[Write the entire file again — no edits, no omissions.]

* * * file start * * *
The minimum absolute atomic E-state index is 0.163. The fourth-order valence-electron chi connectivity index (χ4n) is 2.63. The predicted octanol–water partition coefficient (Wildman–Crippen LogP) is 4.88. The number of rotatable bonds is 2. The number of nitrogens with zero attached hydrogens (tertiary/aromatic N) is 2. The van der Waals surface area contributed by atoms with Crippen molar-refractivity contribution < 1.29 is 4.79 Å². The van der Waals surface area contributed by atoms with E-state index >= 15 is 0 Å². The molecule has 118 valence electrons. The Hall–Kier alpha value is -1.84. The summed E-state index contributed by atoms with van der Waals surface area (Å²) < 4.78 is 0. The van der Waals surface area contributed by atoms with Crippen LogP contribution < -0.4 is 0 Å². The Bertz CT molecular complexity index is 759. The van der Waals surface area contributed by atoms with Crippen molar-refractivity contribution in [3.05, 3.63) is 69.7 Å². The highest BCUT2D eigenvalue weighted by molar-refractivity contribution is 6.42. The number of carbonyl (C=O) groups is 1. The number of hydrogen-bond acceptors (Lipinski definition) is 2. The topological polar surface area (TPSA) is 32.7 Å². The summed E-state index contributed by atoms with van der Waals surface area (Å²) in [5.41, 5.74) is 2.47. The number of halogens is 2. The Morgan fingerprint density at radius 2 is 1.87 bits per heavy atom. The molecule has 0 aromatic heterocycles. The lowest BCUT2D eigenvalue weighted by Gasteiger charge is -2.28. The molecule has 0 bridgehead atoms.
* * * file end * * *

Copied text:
The minimum absolute atomic E-state index is 0.163. The fourth-order valence-electron chi connectivity index (χ4n) is 2.63. The predicted octanol–water partition coefficient (Wildman–Crippen LogP) is 4.88. The number of rotatable bonds is 2. The number of nitrogens with zero attached hydrogens (tertiary/aromatic N) is 2. The van der Waals surface area contributed by atoms with Crippen molar-refractivity contribution < 1.29 is 4.79 Å². The van der Waals surface area contributed by atoms with E-state index >= 15 is 0 Å². The molecule has 118 valence electrons. The Hall–Kier alpha value is -1.84. The summed E-state index contributed by atoms with van der Waals surface area (Å²) < 4.78 is 0. The van der Waals surface area contributed by atoms with Crippen LogP contribution < -0.4 is 0 Å². The Bertz CT molecular complexity index is 759. The van der Waals surface area contributed by atoms with Crippen molar-refractivity contribution in [3.05, 3.63) is 69.7 Å². The highest BCUT2D eigenvalue weighted by molar-refractivity contribution is 6.42. The number of carbonyl (C=O) groups is 1. The number of hydrogen-bond acceptors (Lipinski definition) is 2. The topological polar surface area (TPSA) is 32.7 Å². The summed E-state index contributed by atoms with van der Waals surface area (Å²) in [5.41, 5.74) is 2.47. The number of halogens is 2. The Morgan fingerprint density at radius 2 is 1.87 bits per heavy atom. The molecule has 0 aromatic heterocycles. The lowest BCUT2D eigenvalue weighted by Gasteiger charge is -2.28. The molecule has 0 bridgehead atoms.